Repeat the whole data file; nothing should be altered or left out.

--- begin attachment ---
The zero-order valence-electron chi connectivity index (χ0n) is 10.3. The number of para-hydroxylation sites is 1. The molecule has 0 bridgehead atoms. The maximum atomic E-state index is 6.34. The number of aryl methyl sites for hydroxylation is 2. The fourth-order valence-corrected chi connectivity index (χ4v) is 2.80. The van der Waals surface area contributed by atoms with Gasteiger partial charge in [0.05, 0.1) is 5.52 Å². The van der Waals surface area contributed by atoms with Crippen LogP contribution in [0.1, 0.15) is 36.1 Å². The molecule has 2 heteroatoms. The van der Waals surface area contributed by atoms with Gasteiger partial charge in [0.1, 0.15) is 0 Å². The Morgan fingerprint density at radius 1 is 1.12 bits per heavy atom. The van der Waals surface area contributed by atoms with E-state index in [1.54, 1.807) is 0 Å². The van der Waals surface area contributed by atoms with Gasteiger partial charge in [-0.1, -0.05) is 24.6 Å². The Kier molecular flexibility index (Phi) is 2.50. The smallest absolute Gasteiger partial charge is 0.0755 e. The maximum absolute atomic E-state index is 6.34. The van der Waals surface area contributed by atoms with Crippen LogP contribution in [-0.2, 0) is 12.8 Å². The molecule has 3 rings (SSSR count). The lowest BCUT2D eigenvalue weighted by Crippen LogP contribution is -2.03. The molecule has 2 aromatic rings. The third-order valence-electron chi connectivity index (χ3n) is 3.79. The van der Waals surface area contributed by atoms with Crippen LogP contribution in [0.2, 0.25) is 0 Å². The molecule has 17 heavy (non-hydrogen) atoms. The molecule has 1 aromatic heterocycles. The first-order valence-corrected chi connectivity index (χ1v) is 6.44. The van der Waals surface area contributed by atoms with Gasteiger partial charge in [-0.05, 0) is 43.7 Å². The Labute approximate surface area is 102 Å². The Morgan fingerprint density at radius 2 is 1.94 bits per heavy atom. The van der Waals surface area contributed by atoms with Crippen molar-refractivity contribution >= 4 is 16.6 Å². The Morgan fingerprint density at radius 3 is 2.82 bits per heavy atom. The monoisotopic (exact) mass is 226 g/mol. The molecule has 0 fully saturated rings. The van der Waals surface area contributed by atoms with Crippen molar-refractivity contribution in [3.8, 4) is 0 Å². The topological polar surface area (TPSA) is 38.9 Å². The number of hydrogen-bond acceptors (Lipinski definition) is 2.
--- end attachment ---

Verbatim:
The zero-order valence-electron chi connectivity index (χ0n) is 10.3. The number of para-hydroxylation sites is 1. The molecule has 0 bridgehead atoms. The maximum atomic E-state index is 6.34. The number of aryl methyl sites for hydroxylation is 2. The fourth-order valence-corrected chi connectivity index (χ4v) is 2.80. The van der Waals surface area contributed by atoms with Gasteiger partial charge in [0.05, 0.1) is 5.52 Å². The van der Waals surface area contributed by atoms with Crippen LogP contribution in [0.1, 0.15) is 36.1 Å². The molecule has 2 heteroatoms. The van der Waals surface area contributed by atoms with Gasteiger partial charge in [0.1, 0.15) is 0 Å². The Morgan fingerprint density at radius 1 is 1.12 bits per heavy atom. The van der Waals surface area contributed by atoms with E-state index in [1.54, 1.807) is 0 Å². The van der Waals surface area contributed by atoms with Gasteiger partial charge in [-0.1, -0.05) is 24.6 Å². The Kier molecular flexibility index (Phi) is 2.50. The smallest absolute Gasteiger partial charge is 0.0755 e. The maximum absolute atomic E-state index is 6.34. The van der Waals surface area contributed by atoms with Crippen LogP contribution in [-0.2, 0) is 12.8 Å². The molecule has 3 rings (SSSR count). The lowest BCUT2D eigenvalue weighted by Crippen LogP contribution is -2.03. The molecule has 2 aromatic rings. The third-order valence-electron chi connectivity index (χ3n) is 3.79. The van der Waals surface area contributed by atoms with Crippen LogP contribution in [0.2, 0.25) is 0 Å². The molecule has 17 heavy (non-hydrogen) atoms. The molecule has 1 aromatic heterocycles. The first-order valence-corrected chi connectivity index (χ1v) is 6.44. The van der Waals surface area contributed by atoms with Gasteiger partial charge in [-0.05, 0) is 43.7 Å². The Labute approximate surface area is 102 Å². The Morgan fingerprint density at radius 2 is 1.94 bits per heavy atom. The van der Waals surface area contributed by atoms with Crippen molar-refractivity contribution >= 4 is 16.6 Å². The Morgan fingerprint density at radius 3 is 2.82 bits per heavy atom. The monoisotopic (exact) mass is 226 g/mol. The molecule has 0 fully saturated rings. The van der Waals surface area contributed by atoms with Crippen molar-refractivity contribution in [3.8, 4) is 0 Å². The topological polar surface area (TPSA) is 38.9 Å². The number of hydrogen-bond acceptors (Lipinski definition) is 2.